Quince is a little known fruit, primarily because it is not often seen in supermarkets or even farmer’s markets. The plant flowers nicely but what to do with quince fruit once they arrive? Centuries ago, the fruit was a common accompaniment to game and used in pastries, pies, and jams, but it has fallen out of favor for easier to love pomes, such as apples and pears.
Quince is fairly inedible raw but, once cooked, a treasure trove of flavors are released. This ancient, but worthy, fruit deserves to come back out of the shadows. Learn some tips for cooking with quince and enjoy the heady sweet taste and aroma of properly prepared quince.
What to Do With Quince?
Foods can fall in and out of fad like everything else, but quince is simply a forgotten food. It was once so common it was a part of everyday meals and was probably used as much as its cousins the apples and pears. The tough, hard-to-cut fruit needed to be cooked in order to make it palatable and therefore, saw a fall in the popularity of quince.
Historically, there were many uses for quince fruit and many different ways in which to prepare the pome. Today, it is considered a fringe food and relegated to adventurous eaters and those of us lucky enough to have a burgeoning quince bush in our yards.
Animals don’t seem to mind the astringent taste of quince, so you can always feed the fruit to your barnyard friends. In the absence of that option, perhaps it is best to use them as people food, which sends us looking into the past for recipes. Quince may be roasted, stewed, pureed, jellied, poached, baked, grilled, and more.
The tough part is preparing the fruit, which is very hard and can be woody on the outside and at the core but spongy and unmanageable in the remainder of the fruit. Remove the peel and the core before using the fruit. Then cut up the flesh and cook it in whatever manner works best with your recipe.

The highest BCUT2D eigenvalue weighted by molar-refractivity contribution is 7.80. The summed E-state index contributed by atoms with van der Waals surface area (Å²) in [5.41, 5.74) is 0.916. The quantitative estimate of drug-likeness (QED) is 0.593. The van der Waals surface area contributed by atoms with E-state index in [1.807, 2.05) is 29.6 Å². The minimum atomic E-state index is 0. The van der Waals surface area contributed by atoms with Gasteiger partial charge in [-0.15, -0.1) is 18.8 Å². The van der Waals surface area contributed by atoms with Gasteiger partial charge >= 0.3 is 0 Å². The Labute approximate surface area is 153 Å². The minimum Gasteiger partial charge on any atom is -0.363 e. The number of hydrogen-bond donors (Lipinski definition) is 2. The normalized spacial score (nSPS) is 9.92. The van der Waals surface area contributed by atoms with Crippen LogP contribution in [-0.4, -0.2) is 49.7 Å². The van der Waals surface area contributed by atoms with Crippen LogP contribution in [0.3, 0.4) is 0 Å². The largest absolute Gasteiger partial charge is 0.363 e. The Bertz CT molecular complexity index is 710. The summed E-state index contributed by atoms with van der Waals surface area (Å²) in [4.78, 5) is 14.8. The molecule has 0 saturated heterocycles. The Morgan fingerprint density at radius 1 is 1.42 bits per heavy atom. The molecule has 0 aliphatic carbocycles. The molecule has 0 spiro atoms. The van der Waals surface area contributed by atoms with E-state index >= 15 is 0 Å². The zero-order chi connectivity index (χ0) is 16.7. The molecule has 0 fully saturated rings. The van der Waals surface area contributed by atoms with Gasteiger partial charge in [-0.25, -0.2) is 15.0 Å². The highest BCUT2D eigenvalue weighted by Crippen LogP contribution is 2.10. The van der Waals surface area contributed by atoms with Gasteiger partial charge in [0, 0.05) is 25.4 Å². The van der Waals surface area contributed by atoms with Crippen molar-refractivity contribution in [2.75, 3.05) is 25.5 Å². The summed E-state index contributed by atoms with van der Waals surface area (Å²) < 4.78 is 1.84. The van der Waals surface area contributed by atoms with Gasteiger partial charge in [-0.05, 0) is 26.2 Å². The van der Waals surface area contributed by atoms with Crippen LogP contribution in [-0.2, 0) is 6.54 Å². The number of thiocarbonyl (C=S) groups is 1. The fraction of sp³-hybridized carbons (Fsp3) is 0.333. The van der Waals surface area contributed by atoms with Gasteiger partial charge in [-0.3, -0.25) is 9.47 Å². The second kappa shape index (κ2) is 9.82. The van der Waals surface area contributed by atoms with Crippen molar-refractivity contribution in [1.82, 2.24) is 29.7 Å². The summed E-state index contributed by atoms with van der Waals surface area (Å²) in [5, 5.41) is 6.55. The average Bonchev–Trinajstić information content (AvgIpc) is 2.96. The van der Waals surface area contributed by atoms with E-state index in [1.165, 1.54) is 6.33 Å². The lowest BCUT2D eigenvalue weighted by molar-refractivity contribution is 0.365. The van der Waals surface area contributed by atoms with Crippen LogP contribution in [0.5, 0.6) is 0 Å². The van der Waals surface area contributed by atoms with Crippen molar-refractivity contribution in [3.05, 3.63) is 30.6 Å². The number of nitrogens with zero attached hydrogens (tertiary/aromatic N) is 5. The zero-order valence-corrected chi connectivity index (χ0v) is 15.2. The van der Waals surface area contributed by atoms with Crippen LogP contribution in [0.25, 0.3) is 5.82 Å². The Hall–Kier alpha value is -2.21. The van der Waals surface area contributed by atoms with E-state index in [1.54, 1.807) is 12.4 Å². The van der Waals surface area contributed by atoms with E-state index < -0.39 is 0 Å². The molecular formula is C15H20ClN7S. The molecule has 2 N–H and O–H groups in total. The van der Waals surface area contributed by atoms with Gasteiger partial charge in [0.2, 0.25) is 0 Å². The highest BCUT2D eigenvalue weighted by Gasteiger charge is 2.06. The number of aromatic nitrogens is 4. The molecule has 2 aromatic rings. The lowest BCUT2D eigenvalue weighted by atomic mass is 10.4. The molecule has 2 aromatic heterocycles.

Cooking with Quince Fruit
The simplest thing to do with the fruit is to stew it. You can stew or poach it in water or wine with plenty of sugar, as the fruit is quite bitter. Add some spices and the result will be a pink blushed flesh that is tender, sweet, and redolent of vanilla and your seasonings.
Another of the easy quince fruit uses is in baking. Substitute the fruit where you would use an apple or pear. Keep in mind the quince will need more time or should be steamed ahead of the baking process, as the fruit is harder and flesh more stubborn than either of the other two fruits.
Finally, the classic jellied quince should be on the menu. Quince is filled with pectin, a natural thickener which makes it an all-star in preserves.
Other Quince Fruit Uses
There are many other uses for quince fruit. It is often used as a rootstock for pears, due to its hardiness. The plant, especially when trained, has great ornamental appeal and brilliant early season blooms. It is especially lovely when espaliered.
The nutritional benefits of quince are enormous, with the fruit highest in Vitamin C, zinc, iron, copper, iron, potassium, and fiber. Its history as an herbal supplement and medicine shows it has been useful as a gastrointestinal aid, skin and hair enhancer, lowering blood pressure, and may help heart disease. Modern analysis feels the fruit has some ability to limit some cancers.
With all this to offer, as well as a great many varieties in which to eat the fruit, why wouldn’t you want to engage with this ancient pome?